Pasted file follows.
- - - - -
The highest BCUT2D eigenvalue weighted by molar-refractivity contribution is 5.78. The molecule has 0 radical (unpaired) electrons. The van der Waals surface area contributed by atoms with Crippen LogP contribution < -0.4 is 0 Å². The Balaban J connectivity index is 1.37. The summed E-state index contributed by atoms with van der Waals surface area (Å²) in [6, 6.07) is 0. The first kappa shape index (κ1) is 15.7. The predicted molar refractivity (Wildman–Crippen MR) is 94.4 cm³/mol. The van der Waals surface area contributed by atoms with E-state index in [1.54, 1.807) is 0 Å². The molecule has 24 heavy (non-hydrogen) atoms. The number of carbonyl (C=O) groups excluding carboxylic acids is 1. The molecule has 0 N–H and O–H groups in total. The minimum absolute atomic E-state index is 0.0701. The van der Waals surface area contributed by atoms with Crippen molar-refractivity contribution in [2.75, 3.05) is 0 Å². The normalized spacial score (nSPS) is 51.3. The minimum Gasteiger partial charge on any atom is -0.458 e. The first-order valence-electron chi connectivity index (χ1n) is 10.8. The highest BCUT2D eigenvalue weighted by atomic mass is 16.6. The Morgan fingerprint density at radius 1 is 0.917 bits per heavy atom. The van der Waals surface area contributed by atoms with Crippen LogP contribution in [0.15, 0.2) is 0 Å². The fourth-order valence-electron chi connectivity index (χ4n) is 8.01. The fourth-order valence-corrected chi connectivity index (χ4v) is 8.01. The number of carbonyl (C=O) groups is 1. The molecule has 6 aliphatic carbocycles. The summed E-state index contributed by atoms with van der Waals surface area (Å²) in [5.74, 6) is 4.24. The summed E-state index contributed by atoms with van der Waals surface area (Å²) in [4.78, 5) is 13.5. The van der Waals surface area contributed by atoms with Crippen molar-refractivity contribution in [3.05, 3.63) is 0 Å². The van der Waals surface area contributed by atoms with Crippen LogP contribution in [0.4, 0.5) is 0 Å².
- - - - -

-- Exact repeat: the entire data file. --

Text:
The highest BCUT2D eigenvalue weighted by molar-refractivity contribution is 5.78. The molecule has 0 radical (unpaired) electrons. The van der Waals surface area contributed by atoms with Crippen LogP contribution < -0.4 is 0 Å². The Balaban J connectivity index is 1.37. The summed E-state index contributed by atoms with van der Waals surface area (Å²) in [6, 6.07) is 0. The first kappa shape index (κ1) is 15.7. The predicted molar refractivity (Wildman–Crippen MR) is 94.4 cm³/mol. The van der Waals surface area contributed by atoms with E-state index in [1.54, 1.807) is 0 Å². The molecule has 24 heavy (non-hydrogen) atoms. The number of carbonyl (C=O) groups excluding carboxylic acids is 1. The molecule has 0 N–H and O–H groups in total. The minimum absolute atomic E-state index is 0.0701. The van der Waals surface area contributed by atoms with Crippen molar-refractivity contribution in [2.75, 3.05) is 0 Å². The normalized spacial score (nSPS) is 51.3. The minimum Gasteiger partial charge on any atom is -0.458 e. The first-order valence-electron chi connectivity index (χ1n) is 10.8. The highest BCUT2D eigenvalue weighted by atomic mass is 16.6. The Morgan fingerprint density at radius 1 is 0.917 bits per heavy atom. The van der Waals surface area contributed by atoms with Crippen LogP contribution in [0.15, 0.2) is 0 Å². The fourth-order valence-electron chi connectivity index (χ4n) is 8.01. The fourth-order valence-corrected chi connectivity index (χ4v) is 8.01. The number of carbonyl (C=O) groups is 1. The molecule has 6 aliphatic carbocycles. The summed E-state index contributed by atoms with van der Waals surface area (Å²) in [5.74, 6) is 4.24. The summed E-state index contributed by atoms with van der Waals surface area (Å²) in [4.78, 5) is 13.5. The van der Waals surface area contributed by atoms with Crippen molar-refractivity contribution in [3.05, 3.63) is 0 Å². The van der Waals surface area contributed by atoms with Crippen LogP contribution in [0.4, 0.5) is 0 Å².